LichtSpektren writes: Utilizing the live patching that was implemented into the Linux kernel version 4, SUSE now promises 100% uptime for version 12 of their Enterprise Server distro. Softpedia reports: "SUSE Linux Enterprise Live Patching is available starting today for all SUSE customers who run their workloads on the SAP NetWeaver technology platform, the SAP HANA platform, or any other SAP (Systems Applications Products) applications, helping them save money and keep their customers happy by offering 100% uptime."

Submission + - Blue Galaxy Found. A Test For Big Bang.

William Robinson writes: Astronomers at Indiana University recently have detected a faint blue dwarf galaxy which can be used as a medium to test the Big Bang Theory. Nicknamed Leoncino, meaning the little lion, the AGC 198691 galaxy is the most metal poor one among the list of discovered galaxies until now. Therefore, Leoncino can be used as a time capsule that will give scientists more insight into the conditions that prevailed right after the creation of the Universe. A metal poor galaxy is in a chemical state similar to the early Universe and it could help contribute to a quantitative test of the Big Bang. The current accepted model of the start of the universe makes clear predictions about the amount of helium and hydrogen present during the Big Bang, and the ratio of these atoms in metal-poor galaxies provides a direct test of the model. The story is covered here too.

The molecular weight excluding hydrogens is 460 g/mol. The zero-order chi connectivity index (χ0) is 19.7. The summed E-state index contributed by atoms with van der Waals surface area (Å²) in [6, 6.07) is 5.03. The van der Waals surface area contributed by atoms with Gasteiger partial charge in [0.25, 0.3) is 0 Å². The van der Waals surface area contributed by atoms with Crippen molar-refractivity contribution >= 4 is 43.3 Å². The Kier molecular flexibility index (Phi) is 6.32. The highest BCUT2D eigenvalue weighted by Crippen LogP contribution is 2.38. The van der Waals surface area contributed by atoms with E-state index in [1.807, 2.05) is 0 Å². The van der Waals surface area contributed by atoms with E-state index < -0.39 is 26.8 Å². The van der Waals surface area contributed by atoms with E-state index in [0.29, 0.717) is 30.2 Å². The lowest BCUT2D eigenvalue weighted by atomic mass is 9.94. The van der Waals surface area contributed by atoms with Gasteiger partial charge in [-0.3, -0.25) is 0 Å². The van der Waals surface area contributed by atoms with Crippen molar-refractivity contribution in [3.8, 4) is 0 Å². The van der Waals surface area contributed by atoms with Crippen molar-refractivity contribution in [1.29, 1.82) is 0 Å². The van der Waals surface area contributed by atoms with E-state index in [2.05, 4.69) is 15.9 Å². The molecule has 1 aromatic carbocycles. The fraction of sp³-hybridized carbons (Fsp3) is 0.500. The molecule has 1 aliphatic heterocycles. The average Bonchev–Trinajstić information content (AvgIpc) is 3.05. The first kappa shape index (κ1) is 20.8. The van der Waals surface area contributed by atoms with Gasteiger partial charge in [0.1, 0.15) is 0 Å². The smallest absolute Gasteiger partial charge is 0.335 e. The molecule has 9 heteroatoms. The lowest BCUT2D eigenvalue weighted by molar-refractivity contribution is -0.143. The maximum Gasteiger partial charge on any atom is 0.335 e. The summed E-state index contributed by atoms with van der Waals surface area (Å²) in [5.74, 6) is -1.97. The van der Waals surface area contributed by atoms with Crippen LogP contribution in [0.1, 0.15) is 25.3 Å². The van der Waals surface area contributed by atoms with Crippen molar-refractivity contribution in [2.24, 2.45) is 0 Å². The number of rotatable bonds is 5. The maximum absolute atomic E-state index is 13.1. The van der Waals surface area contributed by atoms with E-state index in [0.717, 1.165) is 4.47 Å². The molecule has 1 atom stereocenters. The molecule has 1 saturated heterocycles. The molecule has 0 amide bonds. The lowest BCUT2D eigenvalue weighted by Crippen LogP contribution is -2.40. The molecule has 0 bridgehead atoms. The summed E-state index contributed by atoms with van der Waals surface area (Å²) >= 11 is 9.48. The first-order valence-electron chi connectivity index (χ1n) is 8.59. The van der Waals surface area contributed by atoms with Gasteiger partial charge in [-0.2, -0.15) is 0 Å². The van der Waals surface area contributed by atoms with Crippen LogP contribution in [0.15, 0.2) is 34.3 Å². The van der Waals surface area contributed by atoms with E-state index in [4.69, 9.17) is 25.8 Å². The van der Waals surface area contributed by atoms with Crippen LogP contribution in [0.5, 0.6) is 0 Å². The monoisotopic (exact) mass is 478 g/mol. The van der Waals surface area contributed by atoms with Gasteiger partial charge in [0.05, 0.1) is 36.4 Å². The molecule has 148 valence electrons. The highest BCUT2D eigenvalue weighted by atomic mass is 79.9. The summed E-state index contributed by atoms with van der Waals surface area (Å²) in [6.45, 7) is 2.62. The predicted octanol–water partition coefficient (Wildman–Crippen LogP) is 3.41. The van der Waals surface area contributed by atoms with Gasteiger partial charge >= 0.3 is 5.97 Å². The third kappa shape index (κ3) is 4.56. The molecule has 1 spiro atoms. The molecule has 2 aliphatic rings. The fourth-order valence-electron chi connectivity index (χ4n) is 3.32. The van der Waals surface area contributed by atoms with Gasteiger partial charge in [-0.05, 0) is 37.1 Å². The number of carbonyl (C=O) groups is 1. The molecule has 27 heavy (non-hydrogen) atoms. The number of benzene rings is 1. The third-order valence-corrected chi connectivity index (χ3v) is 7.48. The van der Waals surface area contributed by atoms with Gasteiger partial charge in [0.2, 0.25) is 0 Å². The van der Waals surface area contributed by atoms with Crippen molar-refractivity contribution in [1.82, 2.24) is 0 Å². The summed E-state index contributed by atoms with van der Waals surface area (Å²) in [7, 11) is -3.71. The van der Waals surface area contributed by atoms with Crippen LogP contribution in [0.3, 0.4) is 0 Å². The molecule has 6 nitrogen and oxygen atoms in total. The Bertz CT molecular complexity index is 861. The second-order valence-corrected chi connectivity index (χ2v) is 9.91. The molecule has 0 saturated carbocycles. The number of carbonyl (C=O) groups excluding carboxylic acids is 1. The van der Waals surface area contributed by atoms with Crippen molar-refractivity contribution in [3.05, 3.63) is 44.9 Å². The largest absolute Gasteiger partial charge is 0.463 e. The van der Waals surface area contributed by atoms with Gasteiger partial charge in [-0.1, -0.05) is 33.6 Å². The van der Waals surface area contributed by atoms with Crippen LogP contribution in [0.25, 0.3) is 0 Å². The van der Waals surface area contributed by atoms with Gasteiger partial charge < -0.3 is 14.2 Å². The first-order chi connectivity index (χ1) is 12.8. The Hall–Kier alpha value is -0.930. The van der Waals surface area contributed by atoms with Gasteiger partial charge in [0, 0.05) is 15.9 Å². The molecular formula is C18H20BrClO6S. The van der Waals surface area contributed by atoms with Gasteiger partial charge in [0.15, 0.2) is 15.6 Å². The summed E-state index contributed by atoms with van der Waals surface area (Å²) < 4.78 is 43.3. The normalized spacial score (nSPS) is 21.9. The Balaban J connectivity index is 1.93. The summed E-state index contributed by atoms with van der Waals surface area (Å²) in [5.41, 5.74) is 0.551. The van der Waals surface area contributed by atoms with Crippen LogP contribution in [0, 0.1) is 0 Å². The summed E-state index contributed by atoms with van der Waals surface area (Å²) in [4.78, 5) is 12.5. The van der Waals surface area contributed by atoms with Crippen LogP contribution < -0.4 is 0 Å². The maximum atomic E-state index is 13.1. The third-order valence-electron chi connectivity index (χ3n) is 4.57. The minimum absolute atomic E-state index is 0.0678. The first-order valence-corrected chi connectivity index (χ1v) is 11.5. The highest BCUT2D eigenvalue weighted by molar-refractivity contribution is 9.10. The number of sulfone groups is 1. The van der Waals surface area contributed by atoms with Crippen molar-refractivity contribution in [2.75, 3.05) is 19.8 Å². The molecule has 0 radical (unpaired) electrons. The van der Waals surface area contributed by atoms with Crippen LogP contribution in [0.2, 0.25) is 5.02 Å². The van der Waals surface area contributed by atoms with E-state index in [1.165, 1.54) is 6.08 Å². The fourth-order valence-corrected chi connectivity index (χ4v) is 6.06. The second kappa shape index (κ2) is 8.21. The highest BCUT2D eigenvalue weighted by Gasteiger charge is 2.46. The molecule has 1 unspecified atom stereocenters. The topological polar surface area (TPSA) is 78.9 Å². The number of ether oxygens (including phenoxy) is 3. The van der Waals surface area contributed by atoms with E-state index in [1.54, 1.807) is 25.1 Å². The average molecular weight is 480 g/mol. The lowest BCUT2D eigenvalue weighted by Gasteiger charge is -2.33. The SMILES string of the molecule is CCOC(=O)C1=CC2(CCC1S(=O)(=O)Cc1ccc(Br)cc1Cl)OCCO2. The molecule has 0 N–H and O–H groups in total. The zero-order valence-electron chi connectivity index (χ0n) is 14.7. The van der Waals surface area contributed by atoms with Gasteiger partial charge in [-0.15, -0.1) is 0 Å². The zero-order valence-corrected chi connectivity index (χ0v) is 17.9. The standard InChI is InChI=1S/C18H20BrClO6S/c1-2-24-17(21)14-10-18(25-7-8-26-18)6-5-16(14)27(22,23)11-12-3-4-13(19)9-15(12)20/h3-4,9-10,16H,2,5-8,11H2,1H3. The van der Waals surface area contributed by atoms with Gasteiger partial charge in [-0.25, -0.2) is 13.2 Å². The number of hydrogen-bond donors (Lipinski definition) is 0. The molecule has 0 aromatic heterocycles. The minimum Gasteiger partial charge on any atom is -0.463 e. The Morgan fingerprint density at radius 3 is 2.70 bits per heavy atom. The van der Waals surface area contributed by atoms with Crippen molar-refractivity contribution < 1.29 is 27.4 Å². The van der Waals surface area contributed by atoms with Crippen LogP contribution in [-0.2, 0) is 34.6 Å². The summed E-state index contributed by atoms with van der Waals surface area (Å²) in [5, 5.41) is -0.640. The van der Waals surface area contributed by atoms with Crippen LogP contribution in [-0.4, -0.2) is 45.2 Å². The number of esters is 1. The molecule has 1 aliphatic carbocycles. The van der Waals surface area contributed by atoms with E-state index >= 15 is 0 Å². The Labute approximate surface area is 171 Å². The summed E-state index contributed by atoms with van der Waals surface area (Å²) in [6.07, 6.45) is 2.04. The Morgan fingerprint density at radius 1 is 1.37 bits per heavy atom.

Submission + - Sweden's Mastery of Technology Addiction (bloomberg.com)

pacopico writes: How did Sweden end up as a nation of unicorns? That's what this mini-documentary from Bloomberg tries to answer. Despite having only 9 million people, Sweden has emerged as Europe's premiere technology powerhouse. It produced a ton of torrent sites and Skype and then later things like Spotify and Minecraft. Sweden also has a massive Internet infrastructure fueled by cheap power produced near the Arctic Circle where Facebook has one of its largest data centers. The country's economy is booming thanks to tech, but its culture is also undergoing painful changes as millionaires flood Stockholm.

Submission + - Did Peter Schorer just solve the Collatz Conjecture? (occampress.com)